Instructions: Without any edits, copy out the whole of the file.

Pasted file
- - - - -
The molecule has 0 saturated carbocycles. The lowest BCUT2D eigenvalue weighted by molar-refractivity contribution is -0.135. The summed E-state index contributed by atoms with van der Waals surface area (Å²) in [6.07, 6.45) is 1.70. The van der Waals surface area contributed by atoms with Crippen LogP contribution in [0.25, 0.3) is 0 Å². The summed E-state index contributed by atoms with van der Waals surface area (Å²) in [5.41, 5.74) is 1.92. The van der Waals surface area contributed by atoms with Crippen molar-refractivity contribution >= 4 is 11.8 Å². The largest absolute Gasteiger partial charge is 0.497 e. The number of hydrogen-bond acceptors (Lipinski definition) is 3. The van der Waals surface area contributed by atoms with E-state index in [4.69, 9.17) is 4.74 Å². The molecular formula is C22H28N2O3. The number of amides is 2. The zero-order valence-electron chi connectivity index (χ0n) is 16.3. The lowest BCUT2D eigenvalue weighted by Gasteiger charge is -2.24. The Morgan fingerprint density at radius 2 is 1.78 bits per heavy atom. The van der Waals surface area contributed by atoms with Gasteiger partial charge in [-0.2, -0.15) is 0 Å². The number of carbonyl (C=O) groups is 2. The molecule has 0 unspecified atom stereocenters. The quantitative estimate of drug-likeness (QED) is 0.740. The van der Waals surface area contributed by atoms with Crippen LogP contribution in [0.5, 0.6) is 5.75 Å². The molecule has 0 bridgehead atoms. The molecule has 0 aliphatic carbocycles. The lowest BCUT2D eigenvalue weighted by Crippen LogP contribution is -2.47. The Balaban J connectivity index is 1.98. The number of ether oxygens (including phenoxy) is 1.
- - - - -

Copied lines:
The molecule has 0 saturated carbocycles. The lowest BCUT2D eigenvalue weighted by molar-refractivity contribution is -0.135. The summed E-state index contributed by atoms with van der Waals surface area (Å²) in [6.07, 6.45) is 1.70. The van der Waals surface area contributed by atoms with Crippen LogP contribution in [0.25, 0.3) is 0 Å². The summed E-state index contributed by atoms with van der Waals surface area (Å²) in [5.41, 5.74) is 1.92. The van der Waals surface area contributed by atoms with Crippen molar-refractivity contribution >= 4 is 11.8 Å². The largest absolute Gasteiger partial charge is 0.497 e. The number of hydrogen-bond acceptors (Lipinski definition) is 3. The van der Waals surface area contributed by atoms with E-state index in [4.69, 9.17) is 4.74 Å². The molecular formula is C22H28N2O3. The number of amides is 2. The zero-order valence-electron chi connectivity index (χ0n) is 16.3. The lowest BCUT2D eigenvalue weighted by Gasteiger charge is -2.24. The Morgan fingerprint density at radius 2 is 1.78 bits per heavy atom. The van der Waals surface area contributed by atoms with Gasteiger partial charge in [-0.2, -0.15) is 0 Å². The number of carbonyl (C=O) groups is 2. The molecule has 0 unspecified atom stereocenters. The quantitative estimate of drug-likeness (QED) is 0.740. The van der Waals surface area contributed by atoms with Crippen LogP contribution in [0.5, 0.6) is 5.75 Å². The molecule has 0 bridgehead atoms. The molecule has 0 aliphatic carbocycles. The lowest BCUT2D eigenvalue weighted by Crippen LogP contribution is -2.47. The Balaban J connectivity index is 1.98. The number of ether oxygens (including phenoxy) is 1.